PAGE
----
The primary use of oblique angles was to make the viewer feel unease, disoriented and stressful. Firstly appeared in the movies of German expressionism in 1920′ and 30′ (The Cabinet of Dr. Caligari, Man with a Movie Camera) as an attempt to visualise madness and social destruction. That’s why it took the name dutch from deutch which means german. After ’40 the Deutch angle was used extensively in cinema to dramatize off-balance moments in many movies (The Third Man, Batman TV Series, Edward Scissorhands and Ed Wood by Tim Burton, 12 Monkeys by Terry Gilliam, etc.), but also in horror video games like Silent Hill and Resident Evil.
|Rotunda Black and White by Papanikolaou Joanna on 500px|
In photography, hats being placed at an inclined angle made popular the term ‘jaunty angle‘ as a creative shot that reveals diverse aesthetic and artistic experimentation. But as the other overused techniques, like selective coloring that I described the previous week, it should be established by a reason – not only used for the use. And, it should be supported by a concept and by the composition.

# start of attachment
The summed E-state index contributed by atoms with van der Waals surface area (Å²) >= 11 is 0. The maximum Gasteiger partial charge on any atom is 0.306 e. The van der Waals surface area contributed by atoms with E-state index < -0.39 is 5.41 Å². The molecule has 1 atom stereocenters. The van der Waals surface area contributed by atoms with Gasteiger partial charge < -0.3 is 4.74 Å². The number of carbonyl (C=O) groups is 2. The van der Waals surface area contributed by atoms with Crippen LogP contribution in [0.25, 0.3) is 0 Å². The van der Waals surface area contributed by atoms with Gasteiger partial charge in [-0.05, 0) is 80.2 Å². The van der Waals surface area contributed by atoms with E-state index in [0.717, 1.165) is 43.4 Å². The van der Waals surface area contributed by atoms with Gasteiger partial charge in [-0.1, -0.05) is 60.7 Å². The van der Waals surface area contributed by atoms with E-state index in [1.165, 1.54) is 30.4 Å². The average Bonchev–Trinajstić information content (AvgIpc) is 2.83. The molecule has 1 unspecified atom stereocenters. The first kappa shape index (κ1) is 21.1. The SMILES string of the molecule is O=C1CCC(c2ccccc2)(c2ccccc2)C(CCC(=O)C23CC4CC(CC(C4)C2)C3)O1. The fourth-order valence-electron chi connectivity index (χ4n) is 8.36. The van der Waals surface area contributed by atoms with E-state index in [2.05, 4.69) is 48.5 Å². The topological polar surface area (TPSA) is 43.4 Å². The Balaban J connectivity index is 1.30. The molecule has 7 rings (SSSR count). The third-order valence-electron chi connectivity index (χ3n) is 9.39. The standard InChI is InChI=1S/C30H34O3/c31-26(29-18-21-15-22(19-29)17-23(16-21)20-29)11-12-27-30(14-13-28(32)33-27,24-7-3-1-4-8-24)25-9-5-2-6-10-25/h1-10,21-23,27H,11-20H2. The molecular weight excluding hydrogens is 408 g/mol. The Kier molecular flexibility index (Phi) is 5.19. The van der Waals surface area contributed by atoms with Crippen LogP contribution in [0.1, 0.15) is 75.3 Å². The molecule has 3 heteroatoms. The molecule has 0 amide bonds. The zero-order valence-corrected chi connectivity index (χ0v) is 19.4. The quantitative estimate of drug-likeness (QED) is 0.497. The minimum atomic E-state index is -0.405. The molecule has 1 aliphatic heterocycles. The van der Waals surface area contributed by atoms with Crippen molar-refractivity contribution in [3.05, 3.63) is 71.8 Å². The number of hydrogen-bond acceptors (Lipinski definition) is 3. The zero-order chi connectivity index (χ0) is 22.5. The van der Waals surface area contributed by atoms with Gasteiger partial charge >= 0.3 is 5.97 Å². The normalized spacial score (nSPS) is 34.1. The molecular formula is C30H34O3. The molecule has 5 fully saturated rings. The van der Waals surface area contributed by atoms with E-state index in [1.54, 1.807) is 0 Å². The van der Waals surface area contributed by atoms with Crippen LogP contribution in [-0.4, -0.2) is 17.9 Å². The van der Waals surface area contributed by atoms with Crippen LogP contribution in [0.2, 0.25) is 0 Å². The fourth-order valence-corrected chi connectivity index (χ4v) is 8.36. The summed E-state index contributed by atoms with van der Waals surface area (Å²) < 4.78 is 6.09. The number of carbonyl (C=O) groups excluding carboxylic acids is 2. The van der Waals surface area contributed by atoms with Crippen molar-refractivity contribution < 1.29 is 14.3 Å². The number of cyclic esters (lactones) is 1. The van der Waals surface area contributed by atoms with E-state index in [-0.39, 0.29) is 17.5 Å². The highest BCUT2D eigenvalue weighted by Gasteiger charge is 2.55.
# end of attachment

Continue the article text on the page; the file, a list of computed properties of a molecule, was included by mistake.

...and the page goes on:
When I photographed Rotunda, I hadn’t plan to photoshot Deutch angles. But, standing outside the yard from this position, I saw the tower in perfect symmetry with the railings and of course, I couldn’t let this detail go withou capturing it. In the other photos from a beautiful beach in Chalkidiki, I got bored of the same straight lines in the horizon; yellow sand, aqua marine sea, blue sky so after a while I tilted my camera to change the view and frame the same pretty lines in a different way.
Horizon and scapes, architecture, portraits and street photography are ideal to experiment the Dutch angle in photography. But I guess is essential always to examine why you will tilt your camera in this shot. Like the film critic Roger Ebert said for the director of the science-fiction film Battlefield Earth (2000), Roger Christian: “He has learned from better films that directors sometimes tilt their cameras, but he has not learned why“.